Dementia is one of those words which sends shivers down our spines. It’s a fate worse than near enough any other illness. Yet, we’ve often treated it as an inevitable elderly health issue. That’s not surprising considering this does seem to be a mostly age-based problem. But, a recent report from the World Health Organization (WHO) is a reminder that there’s nothing inevitable about conditions like these.

Far from it, in fact. While there’s no exact science or cure behind dementia yet, WHO found that elderly individuals with the best lifestyles were at a lower risk. As such, it’s possible that simple lifestyle changes could be enough to keep this terrible condition at bay.

This is fantastic news given that the amount of dementia patients worldwide is set to triple to 152 million by the year 2050. Instead of sitting back and waiting for a scientific cure, then, this revelation comes at the right time for us to take an active part in stopping dementia in its tracks. But, how exactly do WHO suggest that we do it?

Remove risk factors

As is often the case when it comes to our health, the first suggestion is to remove risk factors. Elderly individuals who drink and smoke are undeniably more liable to fall foul to issues like dementia. That’s because, as professors like Robert Howard repeatedly tell patients, ‘…what is good for their hearts is probably good for their brains.’ The body is an intricate system, and harmful substances can hurt our minds as much as our bodies. Sadly, few of us realize this as the mental damage isn’t visible. But, thanks to this evidence from WHO, the hope is that more elderly patients will reach for vape pens and the best cheap juice on the market rather than cigarettes. There’s hope, too, that they’ll order orange juice instead of spirits which could potentially pave a path to dementia.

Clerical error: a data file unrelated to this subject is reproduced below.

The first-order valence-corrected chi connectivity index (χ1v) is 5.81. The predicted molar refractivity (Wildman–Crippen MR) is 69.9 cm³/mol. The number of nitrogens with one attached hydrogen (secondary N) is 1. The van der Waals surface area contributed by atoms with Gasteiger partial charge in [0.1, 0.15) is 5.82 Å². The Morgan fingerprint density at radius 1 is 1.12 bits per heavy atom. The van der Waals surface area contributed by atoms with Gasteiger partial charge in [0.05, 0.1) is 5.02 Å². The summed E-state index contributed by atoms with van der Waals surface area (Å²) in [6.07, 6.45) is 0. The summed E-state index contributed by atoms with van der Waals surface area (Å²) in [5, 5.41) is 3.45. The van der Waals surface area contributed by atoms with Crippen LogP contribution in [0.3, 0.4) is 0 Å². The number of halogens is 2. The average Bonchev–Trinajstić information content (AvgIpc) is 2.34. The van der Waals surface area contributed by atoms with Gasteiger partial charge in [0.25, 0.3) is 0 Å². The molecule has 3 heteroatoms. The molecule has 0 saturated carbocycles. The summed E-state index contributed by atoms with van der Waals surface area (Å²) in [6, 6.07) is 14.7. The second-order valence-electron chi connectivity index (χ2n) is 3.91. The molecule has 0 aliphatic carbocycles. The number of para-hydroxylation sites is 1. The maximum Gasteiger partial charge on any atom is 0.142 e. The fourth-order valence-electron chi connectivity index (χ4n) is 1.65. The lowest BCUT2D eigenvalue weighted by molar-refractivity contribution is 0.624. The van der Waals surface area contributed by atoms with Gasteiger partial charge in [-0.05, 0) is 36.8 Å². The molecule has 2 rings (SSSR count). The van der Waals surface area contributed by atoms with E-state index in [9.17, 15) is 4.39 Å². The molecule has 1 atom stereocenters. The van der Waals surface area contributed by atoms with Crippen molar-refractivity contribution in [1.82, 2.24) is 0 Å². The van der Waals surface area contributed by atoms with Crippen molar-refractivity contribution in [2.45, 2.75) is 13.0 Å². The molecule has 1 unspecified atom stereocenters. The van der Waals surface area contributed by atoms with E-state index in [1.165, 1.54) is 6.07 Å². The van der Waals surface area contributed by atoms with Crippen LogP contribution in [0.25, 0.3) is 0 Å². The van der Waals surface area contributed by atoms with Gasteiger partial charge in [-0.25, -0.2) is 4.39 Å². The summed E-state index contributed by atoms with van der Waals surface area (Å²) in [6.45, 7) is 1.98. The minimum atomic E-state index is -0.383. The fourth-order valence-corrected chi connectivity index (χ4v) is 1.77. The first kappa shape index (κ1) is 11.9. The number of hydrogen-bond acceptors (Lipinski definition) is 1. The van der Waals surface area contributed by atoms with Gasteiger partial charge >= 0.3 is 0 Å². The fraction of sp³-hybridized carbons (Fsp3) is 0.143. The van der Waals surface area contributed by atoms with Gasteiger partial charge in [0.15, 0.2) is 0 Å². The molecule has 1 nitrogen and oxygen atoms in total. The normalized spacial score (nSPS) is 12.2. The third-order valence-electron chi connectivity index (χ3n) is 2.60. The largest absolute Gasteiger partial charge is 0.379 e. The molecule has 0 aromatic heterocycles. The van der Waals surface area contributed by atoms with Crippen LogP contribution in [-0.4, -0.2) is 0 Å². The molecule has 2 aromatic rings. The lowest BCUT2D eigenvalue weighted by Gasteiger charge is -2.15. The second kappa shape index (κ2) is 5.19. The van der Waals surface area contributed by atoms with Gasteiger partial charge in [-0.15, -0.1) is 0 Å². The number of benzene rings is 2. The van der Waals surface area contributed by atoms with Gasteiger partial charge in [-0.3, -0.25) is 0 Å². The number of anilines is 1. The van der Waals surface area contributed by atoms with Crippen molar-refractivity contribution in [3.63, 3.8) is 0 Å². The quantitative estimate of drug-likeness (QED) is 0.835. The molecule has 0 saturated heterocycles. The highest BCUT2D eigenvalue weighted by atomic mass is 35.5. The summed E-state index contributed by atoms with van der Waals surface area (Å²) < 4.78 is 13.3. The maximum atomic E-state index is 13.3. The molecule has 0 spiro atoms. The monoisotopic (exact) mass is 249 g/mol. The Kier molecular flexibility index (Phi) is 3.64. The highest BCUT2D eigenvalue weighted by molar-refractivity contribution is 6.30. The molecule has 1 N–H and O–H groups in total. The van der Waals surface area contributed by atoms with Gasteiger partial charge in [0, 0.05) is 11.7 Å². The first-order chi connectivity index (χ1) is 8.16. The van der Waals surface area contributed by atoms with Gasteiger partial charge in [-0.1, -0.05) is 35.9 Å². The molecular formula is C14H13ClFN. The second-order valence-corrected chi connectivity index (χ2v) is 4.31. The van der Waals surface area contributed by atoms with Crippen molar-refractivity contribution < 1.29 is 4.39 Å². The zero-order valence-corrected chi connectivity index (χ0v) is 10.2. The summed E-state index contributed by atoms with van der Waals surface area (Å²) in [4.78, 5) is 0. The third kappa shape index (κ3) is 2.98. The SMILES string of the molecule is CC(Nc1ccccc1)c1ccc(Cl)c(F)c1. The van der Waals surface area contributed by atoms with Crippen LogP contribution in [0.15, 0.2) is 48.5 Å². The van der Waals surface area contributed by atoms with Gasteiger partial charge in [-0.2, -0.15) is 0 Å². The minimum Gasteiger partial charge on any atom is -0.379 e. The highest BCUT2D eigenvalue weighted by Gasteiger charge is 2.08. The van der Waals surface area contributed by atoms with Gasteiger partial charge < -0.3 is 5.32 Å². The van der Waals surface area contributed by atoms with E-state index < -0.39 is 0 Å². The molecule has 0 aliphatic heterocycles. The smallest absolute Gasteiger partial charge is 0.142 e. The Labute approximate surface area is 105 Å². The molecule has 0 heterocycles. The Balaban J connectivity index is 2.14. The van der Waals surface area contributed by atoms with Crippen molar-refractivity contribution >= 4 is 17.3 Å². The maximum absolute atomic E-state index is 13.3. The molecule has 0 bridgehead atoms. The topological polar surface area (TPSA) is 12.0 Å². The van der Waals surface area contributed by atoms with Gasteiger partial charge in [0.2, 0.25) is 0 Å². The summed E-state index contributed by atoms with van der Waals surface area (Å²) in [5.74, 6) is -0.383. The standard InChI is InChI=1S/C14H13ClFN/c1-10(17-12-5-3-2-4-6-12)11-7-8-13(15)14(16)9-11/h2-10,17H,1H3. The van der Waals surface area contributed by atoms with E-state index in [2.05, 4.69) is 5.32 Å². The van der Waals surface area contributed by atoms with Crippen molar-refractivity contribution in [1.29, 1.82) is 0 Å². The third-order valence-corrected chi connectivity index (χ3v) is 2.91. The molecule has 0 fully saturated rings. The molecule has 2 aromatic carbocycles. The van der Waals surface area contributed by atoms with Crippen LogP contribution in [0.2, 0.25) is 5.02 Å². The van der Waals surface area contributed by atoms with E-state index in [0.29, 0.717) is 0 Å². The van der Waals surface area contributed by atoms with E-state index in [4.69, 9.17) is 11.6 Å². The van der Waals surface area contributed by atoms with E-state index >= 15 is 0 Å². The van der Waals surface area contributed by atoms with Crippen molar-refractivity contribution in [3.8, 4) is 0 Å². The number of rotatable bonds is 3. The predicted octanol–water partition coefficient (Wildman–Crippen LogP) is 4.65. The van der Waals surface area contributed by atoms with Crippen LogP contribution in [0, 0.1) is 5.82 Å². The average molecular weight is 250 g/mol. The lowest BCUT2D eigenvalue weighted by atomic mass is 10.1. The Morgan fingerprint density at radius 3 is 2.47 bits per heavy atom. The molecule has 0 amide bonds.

Eat a Mediterranean diet

As you might have guessed, WHO also urge older patients to embark on healthier diets, namely of the Mediterranean variety. This is nothing new. Throughout history, the Mediterranean lifestyle has often been recommended as a fantastic choice for preserving health. And, the Mediterranean diet itself is no different. That’s not surprising when you consider that meals like these often consist of plenty of fruit, vegetables, legumes, and beans. All good stuff which, it seems, could also nourish the mind.

Make sure to socialize

WHO also states that social interactions can reduce dementia risk. Given that many elderly patients live isolated lives, this makes total sense. Without regular communication, there’s nothing to keep those brain connections firing. And, that can fast lead to issues. As such, the last step towards prevention may be to get out and talking with people. Of course, WHO do specify the need for ‘better social interactions,’ meaning that talking to shop workers isn’t quite enough. But, if more seniors attended social events and clubs, the future of dementia could fast start looking very different.